Which U.S. President Deserves a Biopic?

Which U.S. President Deserves a Biopic?

Feb 18, 2013

It being Presidents' Day, you're probably spending this evening popping in your favorite POTUS pictures, like the perfect double feature of Primary Colors and W., or you may go out and see Lincoln or Hyde Park on Hudson on the big screen. If you're in one of a few cities, there's also the newest theatrical release Saving Lincoln

With Steven Spielberg's movie of the 16th president nominated for 12 Academy Awards and now grossing more than $200 million worldwide (it's the number-two title in the "president" genre behind Independence Day, according to Box Office Mojo), it wouldn't surprise me if the presidential biopic is suddenly a hot ticket in Hollywood. While there have been movies about real U.S. presidents since the dawn of cinema, and a handful of portrayals have been nominated (two more of Lincoln, two of Nixon and one of Wilson), Sunday will see the first Best Actor statue go to an actor for playing the commander in chief. Producers looking for lightning to strike twice are likely already optioning biographies on other American leaders.

But which of the other 42 presidents are most deserving of a feature film? We can look at the handy Presidents in Movies leader board infographic at Slate to see which names have had more than their fair share (Washington, Jefferson, Grant, FDR, George W. Bush) and which have never been portrayed on film at all (Tyler, Buchanan, Harding) and all in between. It's quite surprising that nobody has thought to make a film about Buchanan the bachelor, especially given Oliver Stone's interest in making films of guys in the running for worst POTUS of all time. Let's get a Lincoln prequel, adapted from Buchanan's immediately revisionistic memoir with some additional fantasy stuff thrown in (he's a Frankenstein's monster slayer!). Or, if anyone is ever able to confirm he was gay, there's also the idea of Brokeback White House...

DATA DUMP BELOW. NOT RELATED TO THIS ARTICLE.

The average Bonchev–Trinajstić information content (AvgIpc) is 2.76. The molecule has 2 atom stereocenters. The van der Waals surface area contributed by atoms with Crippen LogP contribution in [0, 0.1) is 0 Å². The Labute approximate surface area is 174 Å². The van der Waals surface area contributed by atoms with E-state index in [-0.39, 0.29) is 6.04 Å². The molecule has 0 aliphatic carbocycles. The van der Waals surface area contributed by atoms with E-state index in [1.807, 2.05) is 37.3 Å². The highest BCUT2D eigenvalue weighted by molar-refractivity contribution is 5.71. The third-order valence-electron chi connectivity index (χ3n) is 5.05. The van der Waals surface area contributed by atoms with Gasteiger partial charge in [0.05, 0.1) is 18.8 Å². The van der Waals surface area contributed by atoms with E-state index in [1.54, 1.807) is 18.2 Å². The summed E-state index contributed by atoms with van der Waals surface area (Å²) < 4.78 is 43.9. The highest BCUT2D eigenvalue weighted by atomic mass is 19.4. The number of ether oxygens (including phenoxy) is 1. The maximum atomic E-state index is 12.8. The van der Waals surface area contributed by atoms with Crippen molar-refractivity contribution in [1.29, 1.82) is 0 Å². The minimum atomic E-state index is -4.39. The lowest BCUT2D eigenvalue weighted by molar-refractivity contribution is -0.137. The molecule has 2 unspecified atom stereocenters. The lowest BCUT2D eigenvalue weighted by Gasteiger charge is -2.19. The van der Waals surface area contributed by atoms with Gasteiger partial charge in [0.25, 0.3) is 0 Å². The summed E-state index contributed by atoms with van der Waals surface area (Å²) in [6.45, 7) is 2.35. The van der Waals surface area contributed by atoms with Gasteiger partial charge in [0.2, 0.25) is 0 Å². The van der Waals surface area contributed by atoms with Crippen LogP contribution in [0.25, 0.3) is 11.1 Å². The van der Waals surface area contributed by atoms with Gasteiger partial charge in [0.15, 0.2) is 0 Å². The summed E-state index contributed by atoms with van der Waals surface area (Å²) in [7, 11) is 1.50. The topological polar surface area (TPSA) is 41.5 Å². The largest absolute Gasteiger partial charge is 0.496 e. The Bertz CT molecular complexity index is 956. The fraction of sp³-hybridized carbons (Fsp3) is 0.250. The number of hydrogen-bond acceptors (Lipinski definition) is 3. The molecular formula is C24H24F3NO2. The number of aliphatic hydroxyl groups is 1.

And what's up with no Tyler movie? He was the first to succeed to the position, was thereby nicknamed "His Accidency," got us Texas and his death in 1862 wasn't even recognized by Lincoln because he'd been elected to the Confederate Congress just before his passing, meaning he died a traitor (thanks Mental_Floss). As for Harding, well, how about an adaptation of Nan Britton's The President's Daughter about Britton's teenage affair with then-journalist Harding and their secret child together out of wedlock (thanks again Mental_Floss). Meanwhile, speaking of scandalous presidential love stories, we could always do with a nice Lolita-ish telling of how Cleveland married the girl who'd been his ward since age 11. 

 

Which U.S. president deserves a biopic? 

Here are some responses received so far via Twitter:

 

 

 

 

 

 

 

 

 

 

 

 

 

 

 

Join the next discussion on Twitter by following Christopher Campbell (@thefilmcynic) and Movies.com (@Moviesdotcom).

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